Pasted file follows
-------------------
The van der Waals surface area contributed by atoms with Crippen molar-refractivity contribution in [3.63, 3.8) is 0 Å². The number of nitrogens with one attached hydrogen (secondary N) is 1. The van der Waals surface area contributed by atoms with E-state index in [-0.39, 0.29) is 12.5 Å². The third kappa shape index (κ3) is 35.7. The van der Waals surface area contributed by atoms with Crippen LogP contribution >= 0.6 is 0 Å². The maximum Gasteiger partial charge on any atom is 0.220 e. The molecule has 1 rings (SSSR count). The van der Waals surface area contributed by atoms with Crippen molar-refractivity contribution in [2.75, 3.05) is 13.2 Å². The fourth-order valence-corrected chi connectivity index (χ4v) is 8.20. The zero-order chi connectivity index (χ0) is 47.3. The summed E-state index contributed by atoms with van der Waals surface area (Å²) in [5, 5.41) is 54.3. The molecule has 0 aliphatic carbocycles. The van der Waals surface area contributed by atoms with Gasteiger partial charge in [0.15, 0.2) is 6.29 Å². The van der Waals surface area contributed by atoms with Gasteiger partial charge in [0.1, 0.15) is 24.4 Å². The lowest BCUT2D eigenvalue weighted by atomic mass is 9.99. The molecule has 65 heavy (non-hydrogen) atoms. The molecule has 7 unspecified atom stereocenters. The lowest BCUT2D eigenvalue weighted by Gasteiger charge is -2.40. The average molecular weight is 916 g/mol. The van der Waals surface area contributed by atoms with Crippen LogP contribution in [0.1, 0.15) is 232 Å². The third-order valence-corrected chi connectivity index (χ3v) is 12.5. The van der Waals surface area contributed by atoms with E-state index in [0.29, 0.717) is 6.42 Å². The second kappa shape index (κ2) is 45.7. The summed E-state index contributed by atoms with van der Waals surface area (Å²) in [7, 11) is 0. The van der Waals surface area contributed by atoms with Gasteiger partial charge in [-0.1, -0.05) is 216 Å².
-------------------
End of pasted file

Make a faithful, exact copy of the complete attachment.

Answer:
The van der Waals surface area contributed by atoms with Crippen molar-refractivity contribution in [3.63, 3.8) is 0 Å². The number of nitrogens with one attached hydrogen (secondary N) is 1. The van der Waals surface area contributed by atoms with E-state index in [-0.39, 0.29) is 12.5 Å². The third kappa shape index (κ3) is 35.7. The van der Waals surface area contributed by atoms with Crippen LogP contribution >= 0.6 is 0 Å². The maximum Gasteiger partial charge on any atom is 0.220 e. The molecule has 1 rings (SSSR count). The van der Waals surface area contributed by atoms with Crippen molar-refractivity contribution in [2.75, 3.05) is 13.2 Å². The fourth-order valence-corrected chi connectivity index (χ4v) is 8.20. The zero-order chi connectivity index (χ0) is 47.3. The summed E-state index contributed by atoms with van der Waals surface area (Å²) in [5, 5.41) is 54.3. The molecule has 0 aliphatic carbocycles. The van der Waals surface area contributed by atoms with Gasteiger partial charge in [0.15, 0.2) is 6.29 Å². The van der Waals surface area contributed by atoms with Gasteiger partial charge in [0.1, 0.15) is 24.4 Å². The lowest BCUT2D eigenvalue weighted by atomic mass is 9.99. The molecule has 65 heavy (non-hydrogen) atoms. The molecule has 7 unspecified atom stereocenters. The lowest BCUT2D eigenvalue weighted by Gasteiger charge is -2.40. The average molecular weight is 916 g/mol. The van der Waals surface area contributed by atoms with Crippen LogP contribution in [0.1, 0.15) is 232 Å². The third-order valence-corrected chi connectivity index (χ3v) is 12.5. The van der Waals surface area contributed by atoms with E-state index in [0.29, 0.717) is 6.42 Å². The second kappa shape index (κ2) is 45.7. The summed E-state index contributed by atoms with van der Waals surface area (Å²) in [7, 11) is 0. The van der Waals surface area contributed by atoms with Gasteiger partial charge in [-0.1, -0.05) is 216 Å².